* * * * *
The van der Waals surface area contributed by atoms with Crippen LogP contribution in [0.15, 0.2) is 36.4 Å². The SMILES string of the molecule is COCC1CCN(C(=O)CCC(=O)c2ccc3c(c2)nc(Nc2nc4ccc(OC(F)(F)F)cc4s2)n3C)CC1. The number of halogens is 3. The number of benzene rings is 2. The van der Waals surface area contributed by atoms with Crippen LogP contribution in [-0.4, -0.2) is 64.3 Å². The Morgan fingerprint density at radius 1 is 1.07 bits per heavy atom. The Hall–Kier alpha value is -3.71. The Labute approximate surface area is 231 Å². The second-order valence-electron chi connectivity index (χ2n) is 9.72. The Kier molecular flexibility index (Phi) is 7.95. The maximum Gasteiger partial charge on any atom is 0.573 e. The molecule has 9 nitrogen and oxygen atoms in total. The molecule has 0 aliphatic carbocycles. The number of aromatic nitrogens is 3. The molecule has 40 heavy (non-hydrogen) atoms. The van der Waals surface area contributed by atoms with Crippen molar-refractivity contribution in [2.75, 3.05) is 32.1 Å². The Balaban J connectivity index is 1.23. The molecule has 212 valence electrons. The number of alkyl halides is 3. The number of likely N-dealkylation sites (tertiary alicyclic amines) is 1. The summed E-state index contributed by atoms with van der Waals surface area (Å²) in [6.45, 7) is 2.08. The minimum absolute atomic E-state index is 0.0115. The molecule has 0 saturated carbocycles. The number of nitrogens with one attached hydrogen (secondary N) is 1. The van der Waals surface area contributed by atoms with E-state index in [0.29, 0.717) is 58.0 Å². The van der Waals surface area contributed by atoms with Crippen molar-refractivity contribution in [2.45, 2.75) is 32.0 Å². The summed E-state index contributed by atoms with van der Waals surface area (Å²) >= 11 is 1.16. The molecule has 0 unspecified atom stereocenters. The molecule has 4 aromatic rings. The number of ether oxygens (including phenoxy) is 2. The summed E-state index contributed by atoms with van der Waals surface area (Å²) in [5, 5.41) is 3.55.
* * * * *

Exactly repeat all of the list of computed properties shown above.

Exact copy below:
The van der Waals surface area contributed by atoms with Crippen LogP contribution in [0.15, 0.2) is 36.4 Å². The SMILES string of the molecule is COCC1CCN(C(=O)CCC(=O)c2ccc3c(c2)nc(Nc2nc4ccc(OC(F)(F)F)cc4s2)n3C)CC1. The number of halogens is 3. The number of benzene rings is 2. The van der Waals surface area contributed by atoms with Crippen LogP contribution in [-0.4, -0.2) is 64.3 Å². The Morgan fingerprint density at radius 1 is 1.07 bits per heavy atom. The Hall–Kier alpha value is -3.71. The Labute approximate surface area is 231 Å². The second-order valence-electron chi connectivity index (χ2n) is 9.72. The Kier molecular flexibility index (Phi) is 7.95. The maximum Gasteiger partial charge on any atom is 0.573 e. The molecule has 9 nitrogen and oxygen atoms in total. The molecule has 0 aliphatic carbocycles. The number of aromatic nitrogens is 3. The molecule has 40 heavy (non-hydrogen) atoms. The van der Waals surface area contributed by atoms with Crippen molar-refractivity contribution in [2.75, 3.05) is 32.1 Å². The Balaban J connectivity index is 1.23. The molecule has 212 valence electrons. The number of alkyl halides is 3. The number of likely N-dealkylation sites (tertiary alicyclic amines) is 1. The summed E-state index contributed by atoms with van der Waals surface area (Å²) in [6.45, 7) is 2.08. The minimum absolute atomic E-state index is 0.0115. The molecule has 0 saturated carbocycles. The number of nitrogens with one attached hydrogen (secondary N) is 1. The van der Waals surface area contributed by atoms with E-state index in [0.29, 0.717) is 58.0 Å². The van der Waals surface area contributed by atoms with Crippen molar-refractivity contribution in [2.45, 2.75) is 32.0 Å². The summed E-state index contributed by atoms with van der Waals surface area (Å²) >= 11 is 1.16. The molecule has 0 unspecified atom stereocenters. The molecule has 4 aromatic rings. The number of ether oxygens (including phenoxy) is 2. The summed E-state index contributed by atoms with van der Waals surface area (Å²) in [5, 5.41) is 3.55.